Football: Premiership under fire from Blatter

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The Independent Online
The Premiership came under increased pressure yesterday to reduce the number of clubs in the top division when Sepp Blatter, the general secretary of Fifa, the game's international governing body, criticised the number of games being played.

Fifa's European counterpart, Uefa, have shown their displeasure at the 20-club Premiership by denying next season's Coca-Cola Cup winners a Uefa Cup place. Uefa, looking to extend the scope of the Champions' League still further, say that top divisions should contain no more than 18 clubs, a proposal originally adopted by Premiership chairmen but now seemingly ignored. And Blatter went a stage further by urging a further reduction to 16.

Blatter, speaking in Zurich, picked out the Premiership and Spain's Premier Liga. "Both of them are too big," he said. "The Premiership has 20 teams and the Spanish First Division has 22 teams. A much more sensible figure would be 16 teams."

Blatter again criticised television's growing role in the game. "In some countries you have a big match on television every day. It is too much and is a threat to the game. There are simply too many matches. Players do not have time to recover," he said.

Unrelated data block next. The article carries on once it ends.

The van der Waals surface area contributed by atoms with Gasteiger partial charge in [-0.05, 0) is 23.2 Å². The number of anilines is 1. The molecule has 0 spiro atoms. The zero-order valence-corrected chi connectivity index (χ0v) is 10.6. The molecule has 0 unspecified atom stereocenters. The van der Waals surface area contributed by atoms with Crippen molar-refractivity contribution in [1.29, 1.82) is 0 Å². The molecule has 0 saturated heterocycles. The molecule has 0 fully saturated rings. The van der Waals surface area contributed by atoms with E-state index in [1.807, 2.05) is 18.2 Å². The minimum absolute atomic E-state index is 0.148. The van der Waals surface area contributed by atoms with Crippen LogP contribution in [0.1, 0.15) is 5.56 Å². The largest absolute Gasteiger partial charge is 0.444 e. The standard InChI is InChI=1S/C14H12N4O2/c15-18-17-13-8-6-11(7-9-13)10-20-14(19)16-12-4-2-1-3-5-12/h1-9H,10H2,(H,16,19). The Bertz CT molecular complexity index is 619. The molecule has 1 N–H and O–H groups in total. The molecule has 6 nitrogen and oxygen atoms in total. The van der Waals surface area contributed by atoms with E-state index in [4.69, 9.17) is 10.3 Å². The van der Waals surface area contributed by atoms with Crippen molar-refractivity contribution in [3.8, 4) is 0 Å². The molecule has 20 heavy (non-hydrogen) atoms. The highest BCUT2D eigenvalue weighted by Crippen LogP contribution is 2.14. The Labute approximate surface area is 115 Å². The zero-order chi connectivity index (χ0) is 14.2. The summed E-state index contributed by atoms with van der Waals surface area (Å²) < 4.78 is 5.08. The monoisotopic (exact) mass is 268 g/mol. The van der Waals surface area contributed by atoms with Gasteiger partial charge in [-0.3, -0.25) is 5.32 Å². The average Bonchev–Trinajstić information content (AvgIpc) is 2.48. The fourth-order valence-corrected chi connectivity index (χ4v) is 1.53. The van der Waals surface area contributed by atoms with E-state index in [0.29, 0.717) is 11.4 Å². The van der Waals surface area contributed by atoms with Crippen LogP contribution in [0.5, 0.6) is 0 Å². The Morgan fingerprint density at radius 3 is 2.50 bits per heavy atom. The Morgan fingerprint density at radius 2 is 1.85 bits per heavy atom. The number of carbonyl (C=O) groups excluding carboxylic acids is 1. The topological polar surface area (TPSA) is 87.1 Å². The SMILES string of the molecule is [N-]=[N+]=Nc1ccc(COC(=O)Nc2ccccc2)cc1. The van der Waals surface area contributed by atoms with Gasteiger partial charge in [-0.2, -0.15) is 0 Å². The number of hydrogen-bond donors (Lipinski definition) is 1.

Blatter, who effectively ruled himself out of the running to replace Joao Havelange as the Fifa president when the Brazilian stands down next year, revealed there was likely to be a compromise with the French authorities over the issue of perimeter fences at next summer's World Cup finals.

Fifa have bitterly opposed the fences, insisting they create the wrong image for the sport, with Blatter stating publicly: "Fences are for animals not football fans." The French Government has so far said security concerns means the fences will stay, but Blatter said: "I think you will see no fences along the sidelines and fencing behind the goals will be much lower.

"When we drew up the regulation for the 1998 World Cup finals we did not include the banning of fences," he said. "That was an oversight. As there were no fences in the United States finals we did not think about it. But in future any country wanting to host the finals will have to agree not to put up fences."

The Premier League responded to Blatter's comments by pointing out the Premiership was smaller now than it had originally been. Their spokesman, Mike Lee, said: "The Premiership has been cut from 22 to 20 clubs. At this stage in our development we believe that strikes the right balance."

But although the loss of the Coca-Cola Cup Uefa place actually strengthens the Premiership's hand as the extra place will be awarded on the basis of League position, Lee did not rule out the possibility of a future cut to the Uefa "model" size of 18 clubs.

"Decisions on the size of domestic leagues are a matter for the leagues' governing bodies," he said. "There is also an ongoing debate on this issue which our clubs will participate in during the years ahead."

Bayern Munich's co-trainer, Klaus Augenthaler, has signed a two-year contract with the Austrian First Division club Casino Graz. Augenthaler, 39, was presented by Casino Graz yesterday as successor to the club's present coach, August Starek. He will take up the post next season. Casino Graz are currently lying sixth in the Austrian league championship standings.

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